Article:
Head Hunters in NYC?
September 17, 2014 6:05 AM   Subscribe

I need a new Job. Seriously. I haven't had much luck with craigslist. I'm still working full time plus a lot of overtime (i need a new job)- so I don't have unlimited time to throw at the hunt. My therapist suggested contacting a headhunter, but I don't know how to go about finding one, or if there are ones that would be appropriate for me. I feel like i am a little under-experienced.

Ideally I would like some kind of Administrative work.

My skills-
The last two years I've been focused Event Planning. I also keep track of social media, write copy and press releases, built some procedure manuals and compiled some talent contracts and managed vendor relationships. I assisted with some recruiting for interns and some sales jobs. I know the basics of Microsoft Office, and am pretty handy on Photoshop. I was a freelance illustrator for around five years, and a junior designer for a big design firm for a couple years before that, but I don’t have a current portfolio and can’t see myself having time (terrible job that I have right now) to put one together.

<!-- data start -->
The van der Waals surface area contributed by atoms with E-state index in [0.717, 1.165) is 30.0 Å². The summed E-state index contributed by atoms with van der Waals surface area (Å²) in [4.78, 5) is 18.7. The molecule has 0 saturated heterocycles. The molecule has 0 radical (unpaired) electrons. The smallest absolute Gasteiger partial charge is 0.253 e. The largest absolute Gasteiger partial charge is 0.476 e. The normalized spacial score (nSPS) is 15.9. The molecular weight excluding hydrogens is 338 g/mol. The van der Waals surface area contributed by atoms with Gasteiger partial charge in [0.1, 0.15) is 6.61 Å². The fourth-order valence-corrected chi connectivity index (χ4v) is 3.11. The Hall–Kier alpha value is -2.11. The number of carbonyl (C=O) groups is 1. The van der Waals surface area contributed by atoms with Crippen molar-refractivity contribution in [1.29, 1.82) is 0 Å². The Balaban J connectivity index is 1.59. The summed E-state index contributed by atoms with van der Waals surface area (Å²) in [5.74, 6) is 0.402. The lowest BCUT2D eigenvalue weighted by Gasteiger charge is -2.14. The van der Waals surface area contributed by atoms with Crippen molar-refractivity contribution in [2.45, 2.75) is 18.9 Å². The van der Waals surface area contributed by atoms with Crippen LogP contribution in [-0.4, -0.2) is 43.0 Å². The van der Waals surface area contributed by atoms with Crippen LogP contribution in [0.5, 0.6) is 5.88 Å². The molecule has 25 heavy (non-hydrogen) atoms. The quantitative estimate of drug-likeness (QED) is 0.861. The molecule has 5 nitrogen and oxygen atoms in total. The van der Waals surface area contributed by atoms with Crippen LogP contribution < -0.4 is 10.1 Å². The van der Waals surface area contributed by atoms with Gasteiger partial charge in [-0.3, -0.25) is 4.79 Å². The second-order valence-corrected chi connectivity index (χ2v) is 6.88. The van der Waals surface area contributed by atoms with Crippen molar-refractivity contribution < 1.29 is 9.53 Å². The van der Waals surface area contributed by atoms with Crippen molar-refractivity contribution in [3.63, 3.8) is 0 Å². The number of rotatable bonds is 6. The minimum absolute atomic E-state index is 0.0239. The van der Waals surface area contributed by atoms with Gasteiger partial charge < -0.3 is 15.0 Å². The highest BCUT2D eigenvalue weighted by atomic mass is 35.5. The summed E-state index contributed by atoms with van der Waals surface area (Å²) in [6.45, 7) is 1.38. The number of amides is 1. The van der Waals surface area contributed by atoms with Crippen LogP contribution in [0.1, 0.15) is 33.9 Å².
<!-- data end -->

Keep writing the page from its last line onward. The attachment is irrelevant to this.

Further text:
So, great hive mind- what would you recommend? I do not want to be freelance again, and my current place of employment seriously might implode before the end of the year. I'd like to be out before that happens.
posted by anonymous to Work & Money (10 answers total) 1 user marked this as a favorite
I'd actually approach the bigger temp agencies, because a lot of them also have permanent-placement divisions. They also get temp-to-perm assignments. Plus, if you work with a temp agency, then you can also use them for temp work WHILE you search, so you can hit the ground running when your workplace goes belly-up.